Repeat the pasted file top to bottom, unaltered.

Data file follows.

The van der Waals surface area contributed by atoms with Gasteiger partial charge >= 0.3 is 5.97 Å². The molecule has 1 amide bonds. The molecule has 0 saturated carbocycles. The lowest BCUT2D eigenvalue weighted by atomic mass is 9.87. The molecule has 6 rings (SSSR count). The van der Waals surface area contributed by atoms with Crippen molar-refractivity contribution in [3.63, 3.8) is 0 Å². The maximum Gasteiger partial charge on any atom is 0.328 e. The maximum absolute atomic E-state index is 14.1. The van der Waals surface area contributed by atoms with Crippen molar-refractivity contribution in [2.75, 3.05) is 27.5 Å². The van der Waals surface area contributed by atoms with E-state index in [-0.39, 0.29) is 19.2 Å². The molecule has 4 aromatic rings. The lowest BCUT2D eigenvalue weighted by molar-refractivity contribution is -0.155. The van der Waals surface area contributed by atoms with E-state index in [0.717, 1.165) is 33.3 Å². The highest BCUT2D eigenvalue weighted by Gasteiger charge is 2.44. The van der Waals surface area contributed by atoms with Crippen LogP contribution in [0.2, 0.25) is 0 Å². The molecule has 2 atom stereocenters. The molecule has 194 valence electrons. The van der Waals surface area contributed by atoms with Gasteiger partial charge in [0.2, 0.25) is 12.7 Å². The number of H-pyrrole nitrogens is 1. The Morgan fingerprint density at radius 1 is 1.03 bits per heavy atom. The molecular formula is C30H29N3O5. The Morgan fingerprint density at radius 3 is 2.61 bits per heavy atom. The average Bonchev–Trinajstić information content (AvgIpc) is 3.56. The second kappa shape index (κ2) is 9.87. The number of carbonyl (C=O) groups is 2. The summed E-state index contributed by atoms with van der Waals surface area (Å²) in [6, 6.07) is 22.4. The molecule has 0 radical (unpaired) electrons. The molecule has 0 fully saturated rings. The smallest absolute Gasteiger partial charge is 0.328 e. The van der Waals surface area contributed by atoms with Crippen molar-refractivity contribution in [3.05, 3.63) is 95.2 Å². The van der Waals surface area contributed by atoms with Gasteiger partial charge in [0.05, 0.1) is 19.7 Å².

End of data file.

The van der Waals surface area contributed by atoms with Gasteiger partial charge >= 0.3 is 5.97 Å². The molecule has 1 amide bonds. The molecule has 0 saturated carbocycles. The lowest BCUT2D eigenvalue weighted by atomic mass is 9.87. The molecule has 6 rings (SSSR count). The van der Waals surface area contributed by atoms with Crippen molar-refractivity contribution in [3.63, 3.8) is 0 Å². The maximum Gasteiger partial charge on any atom is 0.328 e. The maximum absolute atomic E-state index is 14.1. The van der Waals surface area contributed by atoms with Crippen molar-refractivity contribution in [2.75, 3.05) is 27.5 Å². The van der Waals surface area contributed by atoms with E-state index in [-0.39, 0.29) is 19.2 Å². The molecule has 4 aromatic rings. The lowest BCUT2D eigenvalue weighted by molar-refractivity contribution is -0.155. The van der Waals surface area contributed by atoms with E-state index in [0.717, 1.165) is 33.3 Å². The highest BCUT2D eigenvalue weighted by Gasteiger charge is 2.44. The van der Waals surface area contributed by atoms with Crippen LogP contribution in [0.2, 0.25) is 0 Å². The molecule has 2 atom stereocenters. The molecule has 194 valence electrons. The van der Waals surface area contributed by atoms with Gasteiger partial charge in [0.2, 0.25) is 12.7 Å². The number of H-pyrrole nitrogens is 1. The Morgan fingerprint density at radius 1 is 1.03 bits per heavy atom. The molecular formula is C30H29N3O5. The Morgan fingerprint density at radius 3 is 2.61 bits per heavy atom. The average Bonchev–Trinajstić information content (AvgIpc) is 3.56. The second kappa shape index (κ2) is 9.87. The number of carbonyl (C=O) groups is 2. The summed E-state index contributed by atoms with van der Waals surface area (Å²) in [6, 6.07) is 22.4. The molecule has 0 radical (unpaired) electrons. The molecule has 0 fully saturated rings. The smallest absolute Gasteiger partial charge is 0.328 e. The van der Waals surface area contributed by atoms with Crippen molar-refractivity contribution in [3.05, 3.63) is 95.2 Å². The van der Waals surface area contributed by atoms with Gasteiger partial charge in [0.05, 0.1) is 19.7 Å².